From 1897, Prince Henry commanded several naval task forces; these included an improvised squadron that took part with the East Asia Squadron in consolidating and securing the German hold on the region of Kiaochow and the port of Tsingtao in 1898. The prince’s success was more of the diplomatic than the military variety; he became the first European potentate ever to be received at the Chinese imperial court. In 1899 he became officially the commander of the East Asia Squadron, later of a capital-ship squadron and in 1903 commander of the Baltic Sea naval station. From 1906 to 1909, Henry was commander of the High Seas Fleet. In 1909, he was promoted to Grand Admiral.
At the beginning of World War I, Prince Henry was named Commander-in-Chief of the Baltic Fleet. Although the means provided him were far inferior to Russia’s Baltic Fleet, he succeeded, until the 1917 Revolution, in putting Russia’s naval forces far on the defensive, and hindered them from making attacks on the German coast. After the end of hostilities with Russia, his mission was ended, and Prince Henry simply left active duty. With the war’s end and the dissolution of the monarchy in Germany, Prince Henry left the Navy.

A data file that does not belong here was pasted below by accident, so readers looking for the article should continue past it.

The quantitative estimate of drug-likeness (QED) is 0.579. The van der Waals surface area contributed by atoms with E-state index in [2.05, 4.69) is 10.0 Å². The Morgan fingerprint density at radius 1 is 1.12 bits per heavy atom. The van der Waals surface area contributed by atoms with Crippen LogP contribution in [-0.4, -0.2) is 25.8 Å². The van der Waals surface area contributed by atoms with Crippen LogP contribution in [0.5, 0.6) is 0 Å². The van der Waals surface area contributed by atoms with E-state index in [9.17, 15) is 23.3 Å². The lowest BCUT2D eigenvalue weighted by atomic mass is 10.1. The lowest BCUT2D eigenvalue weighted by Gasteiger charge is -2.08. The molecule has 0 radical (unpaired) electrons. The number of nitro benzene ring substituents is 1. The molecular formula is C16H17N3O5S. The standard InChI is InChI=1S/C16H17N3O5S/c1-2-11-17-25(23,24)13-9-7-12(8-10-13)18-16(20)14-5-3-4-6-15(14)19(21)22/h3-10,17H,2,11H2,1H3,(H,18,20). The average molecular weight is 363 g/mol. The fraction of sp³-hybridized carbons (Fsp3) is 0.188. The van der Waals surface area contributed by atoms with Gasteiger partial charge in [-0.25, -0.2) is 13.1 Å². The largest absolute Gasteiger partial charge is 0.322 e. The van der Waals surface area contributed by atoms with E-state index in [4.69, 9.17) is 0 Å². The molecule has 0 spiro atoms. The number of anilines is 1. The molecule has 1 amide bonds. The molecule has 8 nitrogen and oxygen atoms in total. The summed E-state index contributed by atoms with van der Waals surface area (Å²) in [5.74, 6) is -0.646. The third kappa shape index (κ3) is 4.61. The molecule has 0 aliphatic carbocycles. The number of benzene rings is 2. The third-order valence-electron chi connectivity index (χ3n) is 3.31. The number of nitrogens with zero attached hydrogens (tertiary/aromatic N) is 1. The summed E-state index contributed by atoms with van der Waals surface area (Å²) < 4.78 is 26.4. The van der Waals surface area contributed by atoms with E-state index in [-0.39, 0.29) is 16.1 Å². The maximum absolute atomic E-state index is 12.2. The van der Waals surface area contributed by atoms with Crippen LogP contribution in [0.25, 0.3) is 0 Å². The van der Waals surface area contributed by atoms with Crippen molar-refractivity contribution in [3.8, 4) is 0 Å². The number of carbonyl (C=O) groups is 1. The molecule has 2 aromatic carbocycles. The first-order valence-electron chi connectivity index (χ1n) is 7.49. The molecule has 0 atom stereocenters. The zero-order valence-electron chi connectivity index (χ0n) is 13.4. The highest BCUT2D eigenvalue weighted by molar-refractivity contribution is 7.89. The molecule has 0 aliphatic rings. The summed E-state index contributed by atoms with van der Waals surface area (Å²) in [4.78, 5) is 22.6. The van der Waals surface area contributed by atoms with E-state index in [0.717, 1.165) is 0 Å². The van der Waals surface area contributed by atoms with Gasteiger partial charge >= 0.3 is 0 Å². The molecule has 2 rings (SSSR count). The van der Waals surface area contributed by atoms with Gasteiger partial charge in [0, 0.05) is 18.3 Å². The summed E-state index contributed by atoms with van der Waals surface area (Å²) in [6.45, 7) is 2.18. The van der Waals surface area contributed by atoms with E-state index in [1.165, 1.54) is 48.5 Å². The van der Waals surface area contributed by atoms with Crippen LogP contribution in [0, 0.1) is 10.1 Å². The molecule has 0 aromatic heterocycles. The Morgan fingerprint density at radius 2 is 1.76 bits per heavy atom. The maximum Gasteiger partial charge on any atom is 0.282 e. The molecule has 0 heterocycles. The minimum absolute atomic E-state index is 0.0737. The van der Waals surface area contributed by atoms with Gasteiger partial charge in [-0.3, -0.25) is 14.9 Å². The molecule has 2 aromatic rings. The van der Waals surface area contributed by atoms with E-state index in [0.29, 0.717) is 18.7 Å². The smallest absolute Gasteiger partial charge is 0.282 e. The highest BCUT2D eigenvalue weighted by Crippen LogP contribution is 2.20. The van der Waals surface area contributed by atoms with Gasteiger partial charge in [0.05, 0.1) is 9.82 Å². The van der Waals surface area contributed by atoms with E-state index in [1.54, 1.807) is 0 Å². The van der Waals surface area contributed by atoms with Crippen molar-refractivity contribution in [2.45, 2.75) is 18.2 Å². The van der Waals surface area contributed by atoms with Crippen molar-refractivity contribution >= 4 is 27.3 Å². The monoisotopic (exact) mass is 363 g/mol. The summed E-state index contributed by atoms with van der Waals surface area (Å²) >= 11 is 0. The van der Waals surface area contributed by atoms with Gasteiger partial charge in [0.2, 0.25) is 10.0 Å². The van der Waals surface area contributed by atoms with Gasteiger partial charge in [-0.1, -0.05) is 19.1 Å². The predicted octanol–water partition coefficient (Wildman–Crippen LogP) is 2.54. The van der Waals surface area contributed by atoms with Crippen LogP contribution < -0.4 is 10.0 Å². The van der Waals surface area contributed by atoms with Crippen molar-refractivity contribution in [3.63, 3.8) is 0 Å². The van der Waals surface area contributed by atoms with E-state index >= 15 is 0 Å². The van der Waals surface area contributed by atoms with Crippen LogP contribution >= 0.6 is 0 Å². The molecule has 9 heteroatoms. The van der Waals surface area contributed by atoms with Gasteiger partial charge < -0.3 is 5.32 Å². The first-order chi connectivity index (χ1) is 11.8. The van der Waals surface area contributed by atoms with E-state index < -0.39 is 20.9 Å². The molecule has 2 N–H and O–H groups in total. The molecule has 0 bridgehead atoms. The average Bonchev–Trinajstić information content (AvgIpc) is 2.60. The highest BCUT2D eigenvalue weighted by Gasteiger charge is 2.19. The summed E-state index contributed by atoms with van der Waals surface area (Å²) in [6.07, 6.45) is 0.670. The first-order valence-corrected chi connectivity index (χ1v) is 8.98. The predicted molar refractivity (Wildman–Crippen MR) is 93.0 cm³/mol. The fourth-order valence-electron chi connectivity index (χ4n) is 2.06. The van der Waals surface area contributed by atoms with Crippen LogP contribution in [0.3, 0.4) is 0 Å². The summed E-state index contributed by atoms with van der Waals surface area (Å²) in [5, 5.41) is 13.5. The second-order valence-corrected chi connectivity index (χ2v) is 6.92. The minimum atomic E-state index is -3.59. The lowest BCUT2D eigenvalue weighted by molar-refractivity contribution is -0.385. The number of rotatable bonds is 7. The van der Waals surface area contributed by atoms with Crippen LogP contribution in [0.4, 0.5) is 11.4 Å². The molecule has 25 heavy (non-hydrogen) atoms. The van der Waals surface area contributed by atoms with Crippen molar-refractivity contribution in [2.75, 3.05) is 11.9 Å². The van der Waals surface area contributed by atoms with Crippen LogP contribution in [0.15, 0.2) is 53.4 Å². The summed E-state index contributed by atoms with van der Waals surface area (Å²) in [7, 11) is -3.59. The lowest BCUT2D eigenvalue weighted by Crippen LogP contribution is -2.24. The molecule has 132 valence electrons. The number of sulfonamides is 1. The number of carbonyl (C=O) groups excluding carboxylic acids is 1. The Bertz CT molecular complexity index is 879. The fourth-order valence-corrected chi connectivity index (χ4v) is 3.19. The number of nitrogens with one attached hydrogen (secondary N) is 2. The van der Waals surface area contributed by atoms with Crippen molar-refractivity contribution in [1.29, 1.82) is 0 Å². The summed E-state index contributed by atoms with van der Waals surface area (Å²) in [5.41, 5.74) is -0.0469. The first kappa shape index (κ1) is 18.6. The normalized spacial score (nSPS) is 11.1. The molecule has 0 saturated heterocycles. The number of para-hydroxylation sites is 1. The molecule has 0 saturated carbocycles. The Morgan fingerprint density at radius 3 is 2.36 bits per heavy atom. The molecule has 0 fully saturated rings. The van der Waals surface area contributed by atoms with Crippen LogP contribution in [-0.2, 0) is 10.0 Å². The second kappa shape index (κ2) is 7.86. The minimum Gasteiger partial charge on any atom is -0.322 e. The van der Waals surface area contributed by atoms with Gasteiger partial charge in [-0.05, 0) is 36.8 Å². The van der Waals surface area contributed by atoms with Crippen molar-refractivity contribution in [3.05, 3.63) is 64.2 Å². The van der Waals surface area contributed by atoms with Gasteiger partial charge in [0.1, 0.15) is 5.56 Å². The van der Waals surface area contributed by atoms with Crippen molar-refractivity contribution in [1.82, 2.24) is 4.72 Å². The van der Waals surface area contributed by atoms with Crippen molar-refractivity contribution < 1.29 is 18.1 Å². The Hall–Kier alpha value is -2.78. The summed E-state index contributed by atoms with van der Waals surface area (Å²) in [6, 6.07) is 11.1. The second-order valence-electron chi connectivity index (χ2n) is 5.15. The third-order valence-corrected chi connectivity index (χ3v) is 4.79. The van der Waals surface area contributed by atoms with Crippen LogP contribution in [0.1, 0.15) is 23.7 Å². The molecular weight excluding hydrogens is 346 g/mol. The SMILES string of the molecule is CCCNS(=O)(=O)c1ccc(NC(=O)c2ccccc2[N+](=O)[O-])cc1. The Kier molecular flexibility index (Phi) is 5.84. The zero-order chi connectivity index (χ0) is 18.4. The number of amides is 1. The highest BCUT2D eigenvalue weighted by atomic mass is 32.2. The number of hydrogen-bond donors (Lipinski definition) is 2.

On 24 May 1888, Henry married Princess Irene of Hesse and by Rhine, his first cousin. The marriage produced three children:
|Waldemar William Louis Frederick Victor Henry||20 March 1889||2 May 1945||Married Princess Calixta of Lippe-Biesterfeld, but had no issue.|
|William Victor Charles Augustus Henry Sigismund||27 November 1896||14 November 1978||Married Princess Charlotte of Saxe-Altenburg, had issue.|
|Henry Victor Louis Frederick||9 January 1900||26 February 1904||Was a haemophiliac and died aged four after bumping his head|